Bible reading for October 6.
1 Kings 9.
"I have heard your prayer and your plea, which you have made before me. I have consecrated this house that you have built, by putting my name there forever. My eyes and my heart will be there for all time." (1 Kings 9:3)
ALLIANCES. This chapter opens with a promise and a warning from the Lord (vv 1-9), and then goes on to record Solomon's relationships with Tyre and Egypt (compare v 9 with v 16), two strong bordering nations. With the rise of affluence and centralized power come temptations to abuse that power or to compromise principles. We see the use of slavery for construction (a reminder of days in Egyptian bondage?), and the making of alliances by trading cities and territories. These are not good developments, but are understandable in context of their growing national strength. By the way, the Millo (vv 15, 24) was an earthen tower or raised embankment in the City of David that was pre-existing from Canaanite days.
REFLECT. Are such actions of treaty-making, conscription (forced servitude), and compromise inevitable as nations grow in power? At that stage what actions should have Solomon taken?
"Put on the whole armor of God, that you may be able to stand against the schemes of the devil." (Ephesians 6:11)
FINALLY... Paul addresses the relationship between parents and children, and masters and slaves. Slavery as recorded in the Bible could mean anything from lifelong subjugation (as in the case of a prisoner of war) to a period of indentured service (much like a business contract), and many stages in-between. Does the Bible condone slavery? Gavin Ortlund gives some helpful answers at thegospelcoalition.org/article/why-wrong-say-bible-pro-slavery/
FINDING STRENGTH. In verse 10 Paul uses three different Greek words for strength. "Be strong... the strength... his might" (v 10). This would be an emphatic statement -- the Lord is strong, very strong, and we should find our strength in him. King David at a low point in his life gives us an example -- "But David strengthened himself in the LORD his God" (1 Sam 30:6) David's enemies were the people who were against him, but Paul makes it clear for us there is actually a great spiritual opposition taking place, which is not against flesh and blood (v 12). There is a devil who hates God and actively opposes God's people. Therefore, we are to be dressed as soldiers. Our armament includes truth, righteousness, readiness, faith, salvation, the Holy Spirit, and the word of God. (Take time to read Constable's notes on the armor of the Christian at netbible.org/bible/Ephesians+6) The battle involves praying for all believers, and for the gospel to be boldly proclaimed (v 19-20).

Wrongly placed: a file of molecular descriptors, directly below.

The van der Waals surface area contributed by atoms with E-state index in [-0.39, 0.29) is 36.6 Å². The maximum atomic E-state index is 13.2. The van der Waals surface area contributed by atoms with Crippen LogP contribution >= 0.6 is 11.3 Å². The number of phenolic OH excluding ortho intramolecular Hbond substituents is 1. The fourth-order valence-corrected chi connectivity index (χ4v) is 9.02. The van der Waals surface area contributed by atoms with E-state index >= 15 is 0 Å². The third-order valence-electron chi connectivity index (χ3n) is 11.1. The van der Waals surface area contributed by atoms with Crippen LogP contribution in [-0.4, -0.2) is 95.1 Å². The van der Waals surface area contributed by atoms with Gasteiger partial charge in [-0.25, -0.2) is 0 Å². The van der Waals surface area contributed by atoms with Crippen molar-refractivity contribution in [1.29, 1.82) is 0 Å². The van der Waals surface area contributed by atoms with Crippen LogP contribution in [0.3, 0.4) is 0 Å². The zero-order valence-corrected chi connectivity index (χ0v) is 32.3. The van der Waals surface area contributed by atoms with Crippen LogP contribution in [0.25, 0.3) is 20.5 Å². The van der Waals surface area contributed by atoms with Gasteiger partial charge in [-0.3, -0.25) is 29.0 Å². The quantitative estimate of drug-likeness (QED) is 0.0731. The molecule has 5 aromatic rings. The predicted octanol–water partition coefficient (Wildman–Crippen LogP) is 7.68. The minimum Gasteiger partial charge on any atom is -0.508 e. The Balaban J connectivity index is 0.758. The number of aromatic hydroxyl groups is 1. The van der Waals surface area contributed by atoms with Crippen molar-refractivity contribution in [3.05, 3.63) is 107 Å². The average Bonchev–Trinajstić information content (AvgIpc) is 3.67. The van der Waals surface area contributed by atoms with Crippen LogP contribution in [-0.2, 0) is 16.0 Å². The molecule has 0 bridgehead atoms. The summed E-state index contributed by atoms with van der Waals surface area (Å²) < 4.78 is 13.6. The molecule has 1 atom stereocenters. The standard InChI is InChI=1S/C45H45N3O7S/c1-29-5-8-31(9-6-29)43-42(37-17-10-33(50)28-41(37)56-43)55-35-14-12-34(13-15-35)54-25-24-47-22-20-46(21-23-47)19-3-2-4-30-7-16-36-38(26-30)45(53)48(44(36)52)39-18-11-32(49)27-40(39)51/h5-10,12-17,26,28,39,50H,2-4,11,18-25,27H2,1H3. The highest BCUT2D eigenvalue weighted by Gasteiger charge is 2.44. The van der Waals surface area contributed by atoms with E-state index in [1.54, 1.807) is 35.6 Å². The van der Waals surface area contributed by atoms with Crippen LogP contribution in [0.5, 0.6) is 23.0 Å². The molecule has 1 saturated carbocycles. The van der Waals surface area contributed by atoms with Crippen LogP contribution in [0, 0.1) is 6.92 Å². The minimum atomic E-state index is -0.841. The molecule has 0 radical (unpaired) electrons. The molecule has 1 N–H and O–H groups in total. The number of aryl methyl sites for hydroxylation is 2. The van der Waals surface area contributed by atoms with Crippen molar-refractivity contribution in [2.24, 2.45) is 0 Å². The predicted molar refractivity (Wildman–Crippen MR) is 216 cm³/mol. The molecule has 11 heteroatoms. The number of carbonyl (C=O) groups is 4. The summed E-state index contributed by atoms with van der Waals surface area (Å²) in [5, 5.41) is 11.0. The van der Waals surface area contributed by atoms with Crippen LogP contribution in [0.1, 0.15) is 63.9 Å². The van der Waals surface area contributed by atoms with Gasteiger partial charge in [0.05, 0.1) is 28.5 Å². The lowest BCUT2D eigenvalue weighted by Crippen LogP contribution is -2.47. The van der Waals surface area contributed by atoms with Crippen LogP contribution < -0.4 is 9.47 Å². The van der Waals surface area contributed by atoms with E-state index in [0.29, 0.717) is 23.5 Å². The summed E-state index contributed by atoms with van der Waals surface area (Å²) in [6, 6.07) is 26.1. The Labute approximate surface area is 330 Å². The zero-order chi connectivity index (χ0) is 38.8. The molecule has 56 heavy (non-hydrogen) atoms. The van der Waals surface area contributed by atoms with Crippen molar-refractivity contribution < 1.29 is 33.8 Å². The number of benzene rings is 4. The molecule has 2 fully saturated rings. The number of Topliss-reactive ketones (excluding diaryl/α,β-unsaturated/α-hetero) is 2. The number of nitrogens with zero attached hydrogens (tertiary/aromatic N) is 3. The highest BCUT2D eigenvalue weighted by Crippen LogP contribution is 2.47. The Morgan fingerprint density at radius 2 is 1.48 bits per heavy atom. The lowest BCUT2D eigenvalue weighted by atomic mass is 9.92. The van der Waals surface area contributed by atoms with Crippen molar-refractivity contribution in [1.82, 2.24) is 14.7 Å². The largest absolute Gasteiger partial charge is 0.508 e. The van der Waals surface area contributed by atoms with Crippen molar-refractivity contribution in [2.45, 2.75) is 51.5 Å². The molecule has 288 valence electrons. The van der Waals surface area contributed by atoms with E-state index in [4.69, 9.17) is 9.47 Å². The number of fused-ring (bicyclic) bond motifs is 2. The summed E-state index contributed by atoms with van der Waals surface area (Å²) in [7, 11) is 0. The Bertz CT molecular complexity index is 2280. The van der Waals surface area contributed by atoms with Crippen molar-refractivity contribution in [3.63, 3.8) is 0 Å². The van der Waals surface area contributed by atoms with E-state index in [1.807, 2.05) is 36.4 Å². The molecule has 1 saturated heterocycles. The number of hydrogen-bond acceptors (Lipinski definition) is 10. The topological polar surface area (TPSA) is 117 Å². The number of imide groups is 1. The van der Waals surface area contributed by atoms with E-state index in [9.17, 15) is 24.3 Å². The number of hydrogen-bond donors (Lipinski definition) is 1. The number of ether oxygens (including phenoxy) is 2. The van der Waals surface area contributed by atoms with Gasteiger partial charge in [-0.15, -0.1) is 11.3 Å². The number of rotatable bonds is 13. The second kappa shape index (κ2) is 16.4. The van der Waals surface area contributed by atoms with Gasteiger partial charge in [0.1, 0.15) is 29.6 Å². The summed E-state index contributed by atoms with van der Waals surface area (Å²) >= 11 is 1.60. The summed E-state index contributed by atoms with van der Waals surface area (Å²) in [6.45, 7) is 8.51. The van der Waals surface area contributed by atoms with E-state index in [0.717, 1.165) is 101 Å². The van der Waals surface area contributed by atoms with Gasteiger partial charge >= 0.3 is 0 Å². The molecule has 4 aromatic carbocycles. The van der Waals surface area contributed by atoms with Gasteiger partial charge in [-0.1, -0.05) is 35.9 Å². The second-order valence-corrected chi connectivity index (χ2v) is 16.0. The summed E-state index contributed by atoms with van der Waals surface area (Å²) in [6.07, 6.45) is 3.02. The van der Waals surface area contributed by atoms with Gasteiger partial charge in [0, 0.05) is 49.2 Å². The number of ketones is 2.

REFLECT. Are you aware of a spiritual conflict going on around you? Do you believe that there is something larger, supernatural, going on behind the headlines of history? Are you properly dressed for this spiritual battle? If not, what do you need to put on?
We are following the Robert Murray M'Cheyne (RMM) two-year reading schedule, as arranged by D. A. Carson. Scripture quotations, unless otherwise noted, are from The ESV® Bible (The Holy Bible, English Standard Version®), copyright © 2001 by Crossway, a publishing ministry of Good News Publishers. Used by permission. All rights reserved. One recommended resource is NETBible.org, a ministry of bible.org.